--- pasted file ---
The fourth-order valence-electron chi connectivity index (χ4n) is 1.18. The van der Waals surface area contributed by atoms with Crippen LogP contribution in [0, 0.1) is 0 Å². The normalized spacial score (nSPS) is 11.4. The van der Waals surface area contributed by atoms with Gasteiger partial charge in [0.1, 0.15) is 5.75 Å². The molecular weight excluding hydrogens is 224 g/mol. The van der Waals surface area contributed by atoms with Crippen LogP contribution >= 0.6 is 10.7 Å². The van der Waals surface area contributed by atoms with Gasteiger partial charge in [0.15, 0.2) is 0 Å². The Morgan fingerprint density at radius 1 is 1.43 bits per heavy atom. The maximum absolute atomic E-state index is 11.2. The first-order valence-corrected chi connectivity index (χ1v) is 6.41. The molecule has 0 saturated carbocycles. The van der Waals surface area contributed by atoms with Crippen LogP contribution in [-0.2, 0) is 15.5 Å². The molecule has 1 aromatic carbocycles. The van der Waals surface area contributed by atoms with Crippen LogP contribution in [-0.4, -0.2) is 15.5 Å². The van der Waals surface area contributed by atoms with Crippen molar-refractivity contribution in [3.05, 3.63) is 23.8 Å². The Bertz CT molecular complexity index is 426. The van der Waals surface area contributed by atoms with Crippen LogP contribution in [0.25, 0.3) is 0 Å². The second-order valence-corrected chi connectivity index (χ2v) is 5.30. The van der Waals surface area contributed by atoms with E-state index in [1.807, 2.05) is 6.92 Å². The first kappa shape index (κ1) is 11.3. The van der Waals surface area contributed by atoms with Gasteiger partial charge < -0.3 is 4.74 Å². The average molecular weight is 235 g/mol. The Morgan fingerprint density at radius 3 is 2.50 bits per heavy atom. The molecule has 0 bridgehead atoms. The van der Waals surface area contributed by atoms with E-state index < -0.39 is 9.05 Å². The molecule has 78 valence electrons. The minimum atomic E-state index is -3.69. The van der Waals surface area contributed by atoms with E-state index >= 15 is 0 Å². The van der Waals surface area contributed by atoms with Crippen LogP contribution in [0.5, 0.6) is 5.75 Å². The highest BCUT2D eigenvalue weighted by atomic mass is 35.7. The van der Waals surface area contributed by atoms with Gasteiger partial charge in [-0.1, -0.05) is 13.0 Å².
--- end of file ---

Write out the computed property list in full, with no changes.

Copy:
The fourth-order valence-electron chi connectivity index (χ4n) is 1.18. The van der Waals surface area contributed by atoms with Crippen LogP contribution in [0, 0.1) is 0 Å². The normalized spacial score (nSPS) is 11.4. The van der Waals surface area contributed by atoms with Gasteiger partial charge in [0.1, 0.15) is 5.75 Å². The molecular weight excluding hydrogens is 224 g/mol. The van der Waals surface area contributed by atoms with Crippen LogP contribution >= 0.6 is 10.7 Å². The van der Waals surface area contributed by atoms with Gasteiger partial charge in [0.15, 0.2) is 0 Å². The Morgan fingerprint density at radius 1 is 1.43 bits per heavy atom. The maximum absolute atomic E-state index is 11.2. The first-order valence-corrected chi connectivity index (χ1v) is 6.41. The molecule has 0 saturated carbocycles. The van der Waals surface area contributed by atoms with Crippen LogP contribution in [-0.2, 0) is 15.5 Å². The molecule has 1 aromatic carbocycles. The van der Waals surface area contributed by atoms with Crippen LogP contribution in [-0.4, -0.2) is 15.5 Å². The van der Waals surface area contributed by atoms with Crippen molar-refractivity contribution in [3.05, 3.63) is 23.8 Å². The Bertz CT molecular complexity index is 426. The van der Waals surface area contributed by atoms with Crippen LogP contribution in [0.25, 0.3) is 0 Å². The second-order valence-corrected chi connectivity index (χ2v) is 5.30. The van der Waals surface area contributed by atoms with E-state index in [1.807, 2.05) is 6.92 Å². The first kappa shape index (κ1) is 11.3. The van der Waals surface area contributed by atoms with Gasteiger partial charge < -0.3 is 4.74 Å². The average molecular weight is 235 g/mol. The Morgan fingerprint density at radius 3 is 2.50 bits per heavy atom. The molecule has 0 bridgehead atoms. The van der Waals surface area contributed by atoms with E-state index < -0.39 is 9.05 Å². The molecule has 78 valence electrons. The minimum atomic E-state index is -3.69. The van der Waals surface area contributed by atoms with E-state index >= 15 is 0 Å². The van der Waals surface area contributed by atoms with Crippen LogP contribution in [0.5, 0.6) is 5.75 Å². The highest BCUT2D eigenvalue weighted by atomic mass is 35.7. The van der Waals surface area contributed by atoms with Gasteiger partial charge in [-0.1, -0.05) is 13.0 Å².